Researchers from the University of Cambridge have invented a ‘super jelly’ so strong it can hold its shape even with the equivalent of an elephant treading on it, despite being 80% water.
Jelly-like materials, or hydrogels, have many applications in soft robotics, tissue engineering and wearable tech, but it is difficult to make strong jellies that don’t break apart when under pressure.
According to this study, published in Nature Materials, the new hydrogel material is soft like a jelly, but acts like an ultra-hard, shatterproof glass when compressed.
The way a material behaves depends on its molecular structure. Some molecules bond rigidly so they can’t move at all, leading to tough, solid materials such as glass. Others can slide around each other and keep the material – such as rubber – flexible. Most hydrogels have networks of polymers linked together in a shape that keeps them flexible.
“In order to make materials with the mechanical properties we want, we use crosslinkers, where two molecules are joined through a chemical bond,” says Dr Zehuan Huang, the study’s first author.
“We use reversible crosslinkers to make soft and stretchy hydrogels, but making a hard and compressible hydrogel is difficult, and designing a material with these properties is completely counterintuitive.”
The new hydrogel follows the principle of cross-linked polymers, but has special barrel-shaped molecules called cucurbiturils that hold the polymers together – almost like handcuffs.
Cucurbiturils clutch the polymers tightly together like glass when the hydrogel is under pressure, but still allows for flexible movement at other times. The glass-like state was so strong it could be run over by a car.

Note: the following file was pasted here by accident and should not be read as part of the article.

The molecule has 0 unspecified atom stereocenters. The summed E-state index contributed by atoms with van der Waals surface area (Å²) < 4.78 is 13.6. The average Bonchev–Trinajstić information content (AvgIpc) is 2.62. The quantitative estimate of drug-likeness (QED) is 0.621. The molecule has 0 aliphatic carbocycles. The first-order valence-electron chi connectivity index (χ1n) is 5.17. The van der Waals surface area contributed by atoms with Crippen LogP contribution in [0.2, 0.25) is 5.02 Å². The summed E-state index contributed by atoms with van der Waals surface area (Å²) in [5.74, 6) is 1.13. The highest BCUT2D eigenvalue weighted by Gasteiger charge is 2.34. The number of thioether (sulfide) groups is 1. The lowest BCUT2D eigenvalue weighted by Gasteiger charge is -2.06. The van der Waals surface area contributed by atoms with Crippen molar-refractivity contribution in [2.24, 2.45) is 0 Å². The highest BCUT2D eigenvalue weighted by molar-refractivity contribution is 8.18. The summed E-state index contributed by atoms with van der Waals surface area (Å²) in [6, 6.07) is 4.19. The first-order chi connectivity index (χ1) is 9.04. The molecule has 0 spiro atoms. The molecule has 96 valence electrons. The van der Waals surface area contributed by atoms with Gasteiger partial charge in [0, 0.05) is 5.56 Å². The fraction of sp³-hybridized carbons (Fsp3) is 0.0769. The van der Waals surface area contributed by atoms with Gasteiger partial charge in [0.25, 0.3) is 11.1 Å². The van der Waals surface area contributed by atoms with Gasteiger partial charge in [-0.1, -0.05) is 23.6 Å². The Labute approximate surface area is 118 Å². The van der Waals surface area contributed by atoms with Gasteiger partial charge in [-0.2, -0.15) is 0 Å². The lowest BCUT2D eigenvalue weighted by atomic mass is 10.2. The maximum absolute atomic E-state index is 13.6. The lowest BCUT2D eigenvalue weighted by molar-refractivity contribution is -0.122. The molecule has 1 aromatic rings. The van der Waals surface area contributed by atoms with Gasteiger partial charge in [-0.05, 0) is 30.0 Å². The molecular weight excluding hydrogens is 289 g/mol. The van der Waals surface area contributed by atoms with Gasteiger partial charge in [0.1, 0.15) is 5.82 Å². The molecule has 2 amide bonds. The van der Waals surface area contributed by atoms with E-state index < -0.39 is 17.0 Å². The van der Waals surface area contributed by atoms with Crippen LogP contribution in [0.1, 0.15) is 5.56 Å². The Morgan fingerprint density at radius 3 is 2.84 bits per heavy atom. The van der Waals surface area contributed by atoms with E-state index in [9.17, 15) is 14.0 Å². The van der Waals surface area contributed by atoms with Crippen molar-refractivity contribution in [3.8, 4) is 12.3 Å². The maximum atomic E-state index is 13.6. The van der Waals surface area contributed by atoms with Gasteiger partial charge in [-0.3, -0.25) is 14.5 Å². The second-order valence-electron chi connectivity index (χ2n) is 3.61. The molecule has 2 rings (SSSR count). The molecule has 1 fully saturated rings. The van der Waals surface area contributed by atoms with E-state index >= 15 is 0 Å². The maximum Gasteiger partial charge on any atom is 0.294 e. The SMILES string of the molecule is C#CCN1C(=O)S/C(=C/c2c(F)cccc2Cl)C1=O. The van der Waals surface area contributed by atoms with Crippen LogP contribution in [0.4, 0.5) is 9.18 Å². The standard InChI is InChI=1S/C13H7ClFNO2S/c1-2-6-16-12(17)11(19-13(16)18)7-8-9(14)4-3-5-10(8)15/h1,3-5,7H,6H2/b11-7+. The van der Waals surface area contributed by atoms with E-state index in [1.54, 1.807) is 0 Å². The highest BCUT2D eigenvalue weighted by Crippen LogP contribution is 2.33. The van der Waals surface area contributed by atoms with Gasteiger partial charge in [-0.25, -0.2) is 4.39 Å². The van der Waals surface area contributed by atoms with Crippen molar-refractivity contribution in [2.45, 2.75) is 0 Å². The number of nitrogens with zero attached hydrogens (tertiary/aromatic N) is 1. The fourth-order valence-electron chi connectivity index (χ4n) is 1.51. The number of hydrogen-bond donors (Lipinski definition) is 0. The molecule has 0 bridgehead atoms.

“At 80% water content, you’d think it would burst apart like a water balloon, but it doesn’t: it stays intact and withstands huge compressive forces,” says Oren Scherman, director of the university’s Melville Laboratory for Polymer Synthesis. “The properties of the hydrogel are seemingly at odds with each other.”
Co-author Dr Jade McCune says that the way the hydrogel can withstand compression is surprising.
“It wasn’t like anything we’ve seen in hydrogels,” she says. “We also found that the compressive strength could be easily controlled through simply changing the chemical structure of the guest molecule inside the handcuff.”
The researchers used the material to make a hydrogel pressure sensor for real-time monitoring of human movement, and they hope to investigate uses in other biomedical or bioelectric technology.
“To the best of our knowledge, this is the first time that glass-like hydrogels have been made,” says Huang. “We’re not just writing something new into the textbooks, which is really exciting, but we’re opening a new chapter in the area of high-performance soft materials.”
Deborah Devis is a science journalist at Cosmos. She has a Bachelor of Liberal Arts and Science (Honours) in biology and philosophy from the University of Sydney, and a PhD in plant molecular genetics from the University of Adelaide.
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